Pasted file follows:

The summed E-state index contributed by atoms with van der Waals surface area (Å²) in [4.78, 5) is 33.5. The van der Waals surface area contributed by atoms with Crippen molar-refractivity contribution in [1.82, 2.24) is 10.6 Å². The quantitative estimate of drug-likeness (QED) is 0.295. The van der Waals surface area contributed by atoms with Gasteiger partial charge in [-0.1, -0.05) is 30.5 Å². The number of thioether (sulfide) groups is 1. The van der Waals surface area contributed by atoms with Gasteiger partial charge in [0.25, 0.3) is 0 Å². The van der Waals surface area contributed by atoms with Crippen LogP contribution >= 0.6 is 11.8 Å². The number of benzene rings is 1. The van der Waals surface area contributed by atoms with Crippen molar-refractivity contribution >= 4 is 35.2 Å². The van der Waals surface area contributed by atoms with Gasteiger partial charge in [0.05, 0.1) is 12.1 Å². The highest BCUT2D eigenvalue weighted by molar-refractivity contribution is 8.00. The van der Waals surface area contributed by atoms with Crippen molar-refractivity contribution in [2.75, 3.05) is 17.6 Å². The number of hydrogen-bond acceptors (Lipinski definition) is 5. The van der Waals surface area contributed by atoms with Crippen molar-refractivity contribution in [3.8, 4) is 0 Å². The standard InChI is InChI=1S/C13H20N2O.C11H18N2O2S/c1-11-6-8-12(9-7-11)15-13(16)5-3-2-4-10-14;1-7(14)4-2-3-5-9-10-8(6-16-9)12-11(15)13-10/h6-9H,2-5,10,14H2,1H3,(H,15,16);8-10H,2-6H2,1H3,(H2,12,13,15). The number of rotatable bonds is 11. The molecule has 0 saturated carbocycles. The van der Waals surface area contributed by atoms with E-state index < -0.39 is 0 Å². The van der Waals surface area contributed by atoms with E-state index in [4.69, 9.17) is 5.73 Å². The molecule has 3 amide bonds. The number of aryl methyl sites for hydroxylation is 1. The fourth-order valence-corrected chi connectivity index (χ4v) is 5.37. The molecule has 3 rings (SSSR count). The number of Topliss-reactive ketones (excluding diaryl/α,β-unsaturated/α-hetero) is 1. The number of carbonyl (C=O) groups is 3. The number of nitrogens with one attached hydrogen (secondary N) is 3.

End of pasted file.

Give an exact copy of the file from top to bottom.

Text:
The summed E-state index contributed by atoms with van der Waals surface area (Å²) in [4.78, 5) is 33.5. The van der Waals surface area contributed by atoms with Crippen molar-refractivity contribution in [1.82, 2.24) is 10.6 Å². The quantitative estimate of drug-likeness (QED) is 0.295. The van der Waals surface area contributed by atoms with Gasteiger partial charge in [-0.1, -0.05) is 30.5 Å². The number of thioether (sulfide) groups is 1. The van der Waals surface area contributed by atoms with Gasteiger partial charge in [0.25, 0.3) is 0 Å². The van der Waals surface area contributed by atoms with Crippen LogP contribution >= 0.6 is 11.8 Å². The number of benzene rings is 1. The van der Waals surface area contributed by atoms with Crippen molar-refractivity contribution >= 4 is 35.2 Å². The van der Waals surface area contributed by atoms with Gasteiger partial charge in [0.05, 0.1) is 12.1 Å². The highest BCUT2D eigenvalue weighted by molar-refractivity contribution is 8.00. The van der Waals surface area contributed by atoms with Crippen molar-refractivity contribution in [2.75, 3.05) is 17.6 Å². The number of hydrogen-bond acceptors (Lipinski definition) is 5. The van der Waals surface area contributed by atoms with Crippen molar-refractivity contribution in [3.8, 4) is 0 Å². The standard InChI is InChI=1S/C13H20N2O.C11H18N2O2S/c1-11-6-8-12(9-7-11)15-13(16)5-3-2-4-10-14;1-7(14)4-2-3-5-9-10-8(6-16-9)12-11(15)13-10/h6-9H,2-5,10,14H2,1H3,(H,15,16);8-10H,2-6H2,1H3,(H2,12,13,15). The number of rotatable bonds is 11. The molecule has 0 saturated carbocycles. The van der Waals surface area contributed by atoms with E-state index < -0.39 is 0 Å². The van der Waals surface area contributed by atoms with E-state index in [4.69, 9.17) is 5.73 Å². The molecule has 3 amide bonds. The number of aryl methyl sites for hydroxylation is 1. The fourth-order valence-corrected chi connectivity index (χ4v) is 5.37. The molecule has 3 rings (SSSR count). The number of Topliss-reactive ketones (excluding diaryl/α,β-unsaturated/α-hetero) is 1. The number of carbonyl (C=O) groups is 3. The number of nitrogens with one attached hydrogen (secondary N) is 3.